Sometimes this formula is subverted. In his debut appearance, "Odor-able Kitty", Pepé (technically he is a different character because he is eventually revealed to be an American-accented family skunk named "Henry" with two sons and a wife who beats him up for his "unfaithfulness") unwittingly pursues a male cat who disguises himself as a skunk. "Scent-imental Over You" has Pepé pursuing a female dog who has donned a skunk pelt (mistaking it for a fur coat). In the end, she removed her pelt, revealing that she's a dog. Pepe then, "revealed" himself as another dog and the two embrace. However, he later revealed to the viewers that he's indeed a skunk. In "Wild Over You", Pepé attempts to woo a wildcat who has escaped from a zoo (during what is called "Le grande tour du Zoo" at the start of the 20th century exhibition), and painted itself to look like a skunk to escape its keepers. This cartoon is notable for not only diverging from the usual Pepé/Penelope dynamic, but also rather cheekily showing that Pepé likes to be beaten up, considering the wildcat thrashes him numerous times.
Chuck Jones, Pepé's creator, wrote that Pepé was based (loosely) on the personality of screenwriter Tedd Pierce, a self-styled "ladies' man" who reportedly always assumed that his infatuations were requited. Chuck also created Pepé because he saw Pepé as the person he wanted to be as a young man, thinking of himself as "unattractive". Pepé's voice, provided by Mel Blanc, was based on Charles Boyer's Pépé Le Moko from Algiers, a remake of the 1937 French film Pépé Le Moko.[citation needed|date=]
Eddie Selzer, animation producer (and Chuck's bitterest foe) at Warner Bros. Cartoons then once profanely commented that no one would laugh at those cartoons. However, this did not keep Eddie from accepting an award for one of Pepé's pictures several years later.[citation needed|date=]
There have been theories that Pepé was based on Maurice Chevalier. However, in the short film, Chuck Jones: Memories Of Childhood, Chuck says Pepé was actually based on himself, but that he was very shy with girls, and Pepé obviously was not. A prototype Pepé appears in the 1948 cartoon "Bugs Bunny Rides Again", but sounds similar to Porky Pig.[citation needed|date=]
In the shorts, a kind of fake French is spoken and written primarily by adding "le" to English words (example: "le skunk de pew"), or by more creative mangling of French expressions with English ones, such as "Sacre Maroon!", "My sweet peanut of brittle", "Come to me, my little melon-baby collie!" or "Ah, my little darling, it is love at first sight, is it not, no?", and "It is love at sight first!" The screenwriter responsible for these malapropisms was Michael Maltese.[citation needed|date=]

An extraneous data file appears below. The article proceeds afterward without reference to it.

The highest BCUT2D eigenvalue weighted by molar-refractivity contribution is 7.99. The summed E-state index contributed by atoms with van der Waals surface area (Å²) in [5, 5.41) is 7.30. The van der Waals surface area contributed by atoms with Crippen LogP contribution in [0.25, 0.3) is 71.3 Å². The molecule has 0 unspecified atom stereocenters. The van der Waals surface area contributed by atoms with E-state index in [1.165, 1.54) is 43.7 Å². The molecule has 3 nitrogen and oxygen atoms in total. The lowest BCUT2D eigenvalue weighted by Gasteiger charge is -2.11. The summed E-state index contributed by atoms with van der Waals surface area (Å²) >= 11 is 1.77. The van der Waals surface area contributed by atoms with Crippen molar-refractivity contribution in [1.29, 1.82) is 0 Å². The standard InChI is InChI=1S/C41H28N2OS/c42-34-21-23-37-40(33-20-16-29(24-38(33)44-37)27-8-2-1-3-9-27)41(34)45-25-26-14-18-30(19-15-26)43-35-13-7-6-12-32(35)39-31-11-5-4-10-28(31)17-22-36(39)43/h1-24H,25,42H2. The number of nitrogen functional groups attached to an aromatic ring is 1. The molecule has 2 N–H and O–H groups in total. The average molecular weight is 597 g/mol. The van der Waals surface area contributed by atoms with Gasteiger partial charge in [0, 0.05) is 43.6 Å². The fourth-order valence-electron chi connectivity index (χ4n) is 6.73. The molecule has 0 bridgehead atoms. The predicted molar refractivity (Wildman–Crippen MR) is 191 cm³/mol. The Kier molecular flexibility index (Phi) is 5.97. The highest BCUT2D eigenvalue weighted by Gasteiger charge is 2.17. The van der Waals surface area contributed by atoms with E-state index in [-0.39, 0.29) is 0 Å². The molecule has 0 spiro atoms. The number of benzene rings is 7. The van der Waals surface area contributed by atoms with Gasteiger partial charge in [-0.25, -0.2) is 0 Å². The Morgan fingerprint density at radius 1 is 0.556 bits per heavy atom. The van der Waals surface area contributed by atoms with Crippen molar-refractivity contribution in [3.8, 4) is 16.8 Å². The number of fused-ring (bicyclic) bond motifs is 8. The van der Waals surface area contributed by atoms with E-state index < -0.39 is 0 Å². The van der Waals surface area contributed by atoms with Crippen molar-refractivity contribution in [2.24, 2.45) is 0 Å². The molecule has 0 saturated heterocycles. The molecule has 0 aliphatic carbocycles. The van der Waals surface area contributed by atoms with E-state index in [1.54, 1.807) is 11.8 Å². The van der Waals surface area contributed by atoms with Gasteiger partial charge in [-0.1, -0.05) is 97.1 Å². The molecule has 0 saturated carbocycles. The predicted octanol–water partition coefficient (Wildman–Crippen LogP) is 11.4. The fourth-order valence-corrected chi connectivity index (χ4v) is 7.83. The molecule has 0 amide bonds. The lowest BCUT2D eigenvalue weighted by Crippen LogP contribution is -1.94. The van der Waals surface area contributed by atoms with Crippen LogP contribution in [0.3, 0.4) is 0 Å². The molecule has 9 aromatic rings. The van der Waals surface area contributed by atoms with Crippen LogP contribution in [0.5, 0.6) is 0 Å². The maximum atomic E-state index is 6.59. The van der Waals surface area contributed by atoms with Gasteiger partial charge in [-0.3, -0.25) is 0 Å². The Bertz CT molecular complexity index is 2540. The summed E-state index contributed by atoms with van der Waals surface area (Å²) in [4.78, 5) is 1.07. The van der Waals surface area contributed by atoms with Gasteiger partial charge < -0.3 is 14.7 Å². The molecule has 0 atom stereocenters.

Some transcribed Maltese dialogue from the Oscar-winning 1949 short "For Scent-imental Reasons":
- Pepé: "Affaire d'amour? Affaire de coeur? Je ne sais quoi ... je vive en espoir. *Sniff.* Mmmm m mm ... un smella vous finez ... *Hum.*"
- Gendarme: "Le kittee quel terrible odeur!!"
- Proprietor: "Allais Gendarme!! Allais!! Retournez-moi!! This instonce!! Oh, pauvre moi, I am ze bankrupt ... *Sob!*"
- Penelope: "Le mew, le purrrrrrr."
- Proprietor: "A-a-ahhh. Le pussy ferocious! Remove zot skunk! Zot cat-pole from ze premises!! Avec!!"
- Penelope: "*Sniff, sniff, sniff-sniff, sniff-sniff.*"
- Pepé: "Quel est? *Notices Penelope.* Ahh...le belle femme skunk fatale...*clicks tongue twice.*"
Mel Blanc's voice for the character resembles the one he used for Professor Le Blanc, the harried violin instructor on The Jack Benny Program.
A possible cameo appearance is at the end of "Fair and Worm-er" (Chuck Jones, 1946). This skunk doesn't speak, but looks identical (or is a close relation) and shares the same mode of travel and a slight variation of Pepé's hopping music. His function here is to chase a string of characters who had all been chasing each other (à la "There Was an Old Lady Who Swallowed a Fly").
Pepé himself made a more obvious cameo in "Dog Pounded" (1954), where he was attracted to Sylvester after the latter tried to get around a pack of guard dogs, in his latest attempt to capture and eat Tweety, by painting a white stripe down his back (in his only appearance in a Freleng short).
Pepé possibly makes a small appearance as a baby skunk in "Mouse-Placed Kitten" (1959), where he is reluctantly adopted by a mouse couple at the cartoon end.
Pepé made several cameo appearances on the 1990 series Tiny Toon Adventures as a professor at Acme Looniversity and the mentor to the female skunk character Fifi La Fume. He appeared briefly in "The Looney Beginning" and had a more extended cameo in "It's a Wonderful Tiny Toons Christmas Special". The segment "Out Of Odor" from the episode "Viewer Mail Day" saw character Elmyra disguise herself as Pepé in an attempt to lure Fifi into a trap, only to have Fifi begin aggressively wooing her.
Pepé also makes cameo appearances in the Histeria! episode "When America Was Young" and in the Goodfeathers segment, "We're No Pigeons", on Animaniacs.
In the 1995 animated short "Carrotblanca", a parody/homage of the classic film Casablanca, both Pepé and Penelope appear: Pepé (voiced by Greg Burson) as Captain Renault and Penelope (voiced by Tress MacNeille) as "Kitty Ketty," modeled after Ingrid Bergman performance as Ilsa. Unlike the character's other appearances in cartoons, Penelope (as Kitty) has extensive speaking parts in Carrotblanca.